Another trend this pixel peeping leads us down is that it is absolutely *clear* that modern OVFs and even EVFs quite simply do not give us a reasonable preview of what our 100% crop images look like...not even remotely close! Every tack sharp picture I take even wide open on film era primes on my 6D reveals more details in review than I ever anticipate during the capture at OVF time. In a way photography becomes more like a boy opening a box of cracker jacks for the mystery toy, when it should really be more about the composition and framing you achieved in the OVF during capture! Granted we all revel in these surprising details, but there comes a point where focusing on one might be at the detriment of the other (i.e. if you have a super high MP camera that allows you to crop to utterly ridiculous levels, it is not feasible that an OVF can preview this for you without an OVF that literally is designed with zooming optics...its possible that an EVF can however in the future via magnification off the sensor). It also presents a bigger burden to the hybrid or CDAF type AF systems which are more reliant on examining pixel data (i.e. if they are forced to subsample for speed they obviously will not be as accurate).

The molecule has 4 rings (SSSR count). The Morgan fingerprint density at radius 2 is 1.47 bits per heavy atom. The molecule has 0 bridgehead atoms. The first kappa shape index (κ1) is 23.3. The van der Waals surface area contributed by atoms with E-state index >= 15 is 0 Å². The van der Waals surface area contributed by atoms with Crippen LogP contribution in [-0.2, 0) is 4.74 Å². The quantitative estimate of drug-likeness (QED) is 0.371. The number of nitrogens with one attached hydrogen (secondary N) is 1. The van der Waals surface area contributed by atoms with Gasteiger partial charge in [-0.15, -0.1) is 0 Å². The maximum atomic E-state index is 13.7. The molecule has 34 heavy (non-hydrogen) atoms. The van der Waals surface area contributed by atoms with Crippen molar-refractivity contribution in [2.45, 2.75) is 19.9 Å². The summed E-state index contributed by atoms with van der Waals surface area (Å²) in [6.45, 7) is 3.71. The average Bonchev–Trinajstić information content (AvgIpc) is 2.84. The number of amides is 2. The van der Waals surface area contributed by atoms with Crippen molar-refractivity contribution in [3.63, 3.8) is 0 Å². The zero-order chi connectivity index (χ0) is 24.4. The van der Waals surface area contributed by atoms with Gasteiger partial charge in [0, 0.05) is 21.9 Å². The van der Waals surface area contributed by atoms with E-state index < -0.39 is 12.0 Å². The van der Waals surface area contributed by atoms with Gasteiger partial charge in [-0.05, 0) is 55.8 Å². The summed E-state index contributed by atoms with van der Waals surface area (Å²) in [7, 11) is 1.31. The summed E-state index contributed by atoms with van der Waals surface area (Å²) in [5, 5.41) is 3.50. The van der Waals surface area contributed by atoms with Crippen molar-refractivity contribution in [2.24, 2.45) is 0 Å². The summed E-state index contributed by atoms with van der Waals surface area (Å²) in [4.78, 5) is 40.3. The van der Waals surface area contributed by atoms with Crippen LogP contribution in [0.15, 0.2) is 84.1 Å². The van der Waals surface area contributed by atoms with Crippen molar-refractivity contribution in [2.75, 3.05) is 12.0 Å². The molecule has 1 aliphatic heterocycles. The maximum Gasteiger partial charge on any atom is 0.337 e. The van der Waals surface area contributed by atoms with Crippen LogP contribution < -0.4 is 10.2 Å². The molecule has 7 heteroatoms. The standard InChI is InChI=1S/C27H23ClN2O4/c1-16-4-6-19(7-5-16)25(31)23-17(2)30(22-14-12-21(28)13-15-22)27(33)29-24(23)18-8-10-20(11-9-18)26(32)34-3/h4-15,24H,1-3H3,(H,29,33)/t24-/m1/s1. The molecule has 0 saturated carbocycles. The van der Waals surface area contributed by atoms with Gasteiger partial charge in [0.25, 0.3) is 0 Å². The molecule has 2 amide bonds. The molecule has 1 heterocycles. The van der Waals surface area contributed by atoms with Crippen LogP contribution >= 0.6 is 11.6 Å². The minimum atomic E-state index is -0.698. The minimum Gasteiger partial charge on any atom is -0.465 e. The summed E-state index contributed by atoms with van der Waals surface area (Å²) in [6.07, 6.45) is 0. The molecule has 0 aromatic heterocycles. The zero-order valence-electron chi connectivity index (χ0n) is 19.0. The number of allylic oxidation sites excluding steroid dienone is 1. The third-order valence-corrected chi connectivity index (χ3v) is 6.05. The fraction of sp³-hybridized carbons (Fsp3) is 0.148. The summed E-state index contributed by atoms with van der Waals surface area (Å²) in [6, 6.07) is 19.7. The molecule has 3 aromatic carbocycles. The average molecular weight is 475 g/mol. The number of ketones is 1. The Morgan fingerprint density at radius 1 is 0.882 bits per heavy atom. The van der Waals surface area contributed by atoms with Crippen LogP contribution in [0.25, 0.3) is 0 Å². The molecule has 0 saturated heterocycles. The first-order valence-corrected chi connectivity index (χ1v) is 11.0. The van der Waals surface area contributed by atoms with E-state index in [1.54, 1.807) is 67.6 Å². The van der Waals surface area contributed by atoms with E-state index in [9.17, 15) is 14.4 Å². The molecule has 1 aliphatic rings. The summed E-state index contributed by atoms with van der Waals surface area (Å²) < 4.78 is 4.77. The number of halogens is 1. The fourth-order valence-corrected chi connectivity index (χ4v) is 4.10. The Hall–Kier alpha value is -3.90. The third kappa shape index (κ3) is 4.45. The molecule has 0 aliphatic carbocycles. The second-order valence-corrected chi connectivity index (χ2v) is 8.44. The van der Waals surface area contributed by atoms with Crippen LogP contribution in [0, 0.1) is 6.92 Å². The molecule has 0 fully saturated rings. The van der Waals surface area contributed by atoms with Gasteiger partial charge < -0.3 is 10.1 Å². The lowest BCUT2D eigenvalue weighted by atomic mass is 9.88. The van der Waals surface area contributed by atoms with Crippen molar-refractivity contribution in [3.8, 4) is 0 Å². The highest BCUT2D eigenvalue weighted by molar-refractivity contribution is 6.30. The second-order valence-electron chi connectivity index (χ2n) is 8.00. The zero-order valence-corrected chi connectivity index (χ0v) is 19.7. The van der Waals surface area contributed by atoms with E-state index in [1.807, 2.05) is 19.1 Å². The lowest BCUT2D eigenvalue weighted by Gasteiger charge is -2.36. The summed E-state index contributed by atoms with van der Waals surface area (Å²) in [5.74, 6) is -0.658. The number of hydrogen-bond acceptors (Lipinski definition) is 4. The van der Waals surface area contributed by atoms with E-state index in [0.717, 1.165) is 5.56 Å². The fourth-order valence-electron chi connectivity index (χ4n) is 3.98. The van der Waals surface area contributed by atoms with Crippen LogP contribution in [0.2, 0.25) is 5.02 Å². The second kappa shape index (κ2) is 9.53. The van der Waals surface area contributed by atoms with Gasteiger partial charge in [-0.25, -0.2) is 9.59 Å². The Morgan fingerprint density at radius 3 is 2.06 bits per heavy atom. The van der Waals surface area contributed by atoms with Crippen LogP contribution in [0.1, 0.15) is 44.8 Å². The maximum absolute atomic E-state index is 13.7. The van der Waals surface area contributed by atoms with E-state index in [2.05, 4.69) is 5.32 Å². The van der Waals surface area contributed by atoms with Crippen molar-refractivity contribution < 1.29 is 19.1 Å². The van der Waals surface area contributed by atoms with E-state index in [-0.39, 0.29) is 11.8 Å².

Granted I would rather we oversampled *more* than Canon typically does in their 20-22MP cameras...if anything the 24MP AA-ful APS-C sensors are the closest imaging sensors that mirror the ideals of oversampling and AA in audio engineering especially as its not as easy to find APS-C level lenses that can resolve high frequency spatial data, but apparently its not difficult to blow past the pixel pitch of the 36MP D810 even with zooms like the 24-70.